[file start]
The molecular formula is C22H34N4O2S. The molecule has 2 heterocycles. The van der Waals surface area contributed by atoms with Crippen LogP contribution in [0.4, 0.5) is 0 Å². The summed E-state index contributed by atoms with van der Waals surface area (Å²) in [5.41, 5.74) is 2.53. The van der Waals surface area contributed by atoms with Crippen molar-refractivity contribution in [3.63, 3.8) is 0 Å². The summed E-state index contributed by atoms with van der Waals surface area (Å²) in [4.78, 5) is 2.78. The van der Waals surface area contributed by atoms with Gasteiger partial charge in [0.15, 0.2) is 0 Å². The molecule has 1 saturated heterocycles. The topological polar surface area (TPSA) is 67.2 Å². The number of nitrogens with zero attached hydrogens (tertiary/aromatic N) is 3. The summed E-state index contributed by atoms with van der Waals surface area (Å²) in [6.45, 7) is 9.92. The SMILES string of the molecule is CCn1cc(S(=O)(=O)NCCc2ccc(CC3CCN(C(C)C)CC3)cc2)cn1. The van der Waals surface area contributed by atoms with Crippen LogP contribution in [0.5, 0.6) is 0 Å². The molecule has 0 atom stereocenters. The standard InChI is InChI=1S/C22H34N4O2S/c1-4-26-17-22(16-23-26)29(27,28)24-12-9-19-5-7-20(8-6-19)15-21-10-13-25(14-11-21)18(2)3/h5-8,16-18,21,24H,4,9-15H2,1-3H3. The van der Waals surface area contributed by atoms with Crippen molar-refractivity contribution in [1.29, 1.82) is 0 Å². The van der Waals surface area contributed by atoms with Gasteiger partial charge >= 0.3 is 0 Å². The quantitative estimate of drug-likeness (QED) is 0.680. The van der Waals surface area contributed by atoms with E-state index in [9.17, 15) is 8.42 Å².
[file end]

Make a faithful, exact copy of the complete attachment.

The molecular formula is C22H34N4O2S. The molecule has 2 heterocycles. The van der Waals surface area contributed by atoms with Crippen LogP contribution in [0.4, 0.5) is 0 Å². The summed E-state index contributed by atoms with van der Waals surface area (Å²) in [5.41, 5.74) is 2.53. The van der Waals surface area contributed by atoms with Crippen molar-refractivity contribution in [3.63, 3.8) is 0 Å². The summed E-state index contributed by atoms with van der Waals surface area (Å²) in [4.78, 5) is 2.78. The van der Waals surface area contributed by atoms with Gasteiger partial charge in [0.15, 0.2) is 0 Å². The molecule has 1 saturated heterocycles. The topological polar surface area (TPSA) is 67.2 Å². The number of nitrogens with zero attached hydrogens (tertiary/aromatic N) is 3. The summed E-state index contributed by atoms with van der Waals surface area (Å²) in [6.45, 7) is 9.92. The SMILES string of the molecule is CCn1cc(S(=O)(=O)NCCc2ccc(CC3CCN(C(C)C)CC3)cc2)cn1. The van der Waals surface area contributed by atoms with Crippen LogP contribution in [0.5, 0.6) is 0 Å². The molecule has 0 atom stereocenters. The standard InChI is InChI=1S/C22H34N4O2S/c1-4-26-17-22(16-23-26)29(27,28)24-12-9-19-5-7-20(8-6-19)15-21-10-13-25(14-11-21)18(2)3/h5-8,16-18,21,24H,4,9-15H2,1-3H3. The van der Waals surface area contributed by atoms with Crippen molar-refractivity contribution in [1.29, 1.82) is 0 Å². The van der Waals surface area contributed by atoms with Gasteiger partial charge >= 0.3 is 0 Å². The quantitative estimate of drug-likeness (QED) is 0.680. The van der Waals surface area contributed by atoms with E-state index in [9.17, 15) is 8.42 Å².